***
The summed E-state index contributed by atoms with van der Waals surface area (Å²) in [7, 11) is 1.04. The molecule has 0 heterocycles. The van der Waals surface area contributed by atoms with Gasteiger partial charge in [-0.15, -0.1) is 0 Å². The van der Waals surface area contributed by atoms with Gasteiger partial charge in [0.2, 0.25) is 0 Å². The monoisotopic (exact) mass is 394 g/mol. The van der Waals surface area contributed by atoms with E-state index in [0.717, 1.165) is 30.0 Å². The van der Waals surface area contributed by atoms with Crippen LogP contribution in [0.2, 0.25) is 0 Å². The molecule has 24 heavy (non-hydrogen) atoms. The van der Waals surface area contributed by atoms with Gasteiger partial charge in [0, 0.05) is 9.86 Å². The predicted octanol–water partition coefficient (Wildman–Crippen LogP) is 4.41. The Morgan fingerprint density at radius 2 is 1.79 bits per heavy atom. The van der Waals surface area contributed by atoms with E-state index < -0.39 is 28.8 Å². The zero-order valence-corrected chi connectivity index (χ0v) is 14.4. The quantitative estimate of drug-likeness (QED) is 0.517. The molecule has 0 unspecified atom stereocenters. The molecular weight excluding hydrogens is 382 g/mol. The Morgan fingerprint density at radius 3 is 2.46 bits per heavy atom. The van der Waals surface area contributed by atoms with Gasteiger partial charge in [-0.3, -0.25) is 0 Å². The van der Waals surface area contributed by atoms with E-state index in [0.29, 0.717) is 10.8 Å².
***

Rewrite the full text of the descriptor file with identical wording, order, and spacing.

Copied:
The summed E-state index contributed by atoms with van der Waals surface area (Å²) in [7, 11) is 1.04. The molecule has 0 heterocycles. The van der Waals surface area contributed by atoms with Gasteiger partial charge in [-0.15, -0.1) is 0 Å². The van der Waals surface area contributed by atoms with Gasteiger partial charge in [0.2, 0.25) is 0 Å². The monoisotopic (exact) mass is 394 g/mol. The van der Waals surface area contributed by atoms with E-state index in [0.717, 1.165) is 30.0 Å². The van der Waals surface area contributed by atoms with Crippen LogP contribution in [0.2, 0.25) is 0 Å². The molecule has 24 heavy (non-hydrogen) atoms. The van der Waals surface area contributed by atoms with Gasteiger partial charge in [0, 0.05) is 9.86 Å². The predicted octanol–water partition coefficient (Wildman–Crippen LogP) is 4.41. The Morgan fingerprint density at radius 2 is 1.79 bits per heavy atom. The van der Waals surface area contributed by atoms with E-state index < -0.39 is 28.8 Å². The zero-order valence-corrected chi connectivity index (χ0v) is 14.4. The quantitative estimate of drug-likeness (QED) is 0.517. The molecule has 0 unspecified atom stereocenters. The molecular weight excluding hydrogens is 382 g/mol. The Morgan fingerprint density at radius 3 is 2.46 bits per heavy atom. The van der Waals surface area contributed by atoms with Gasteiger partial charge in [-0.3, -0.25) is 0 Å². The van der Waals surface area contributed by atoms with E-state index in [0.29, 0.717) is 10.8 Å².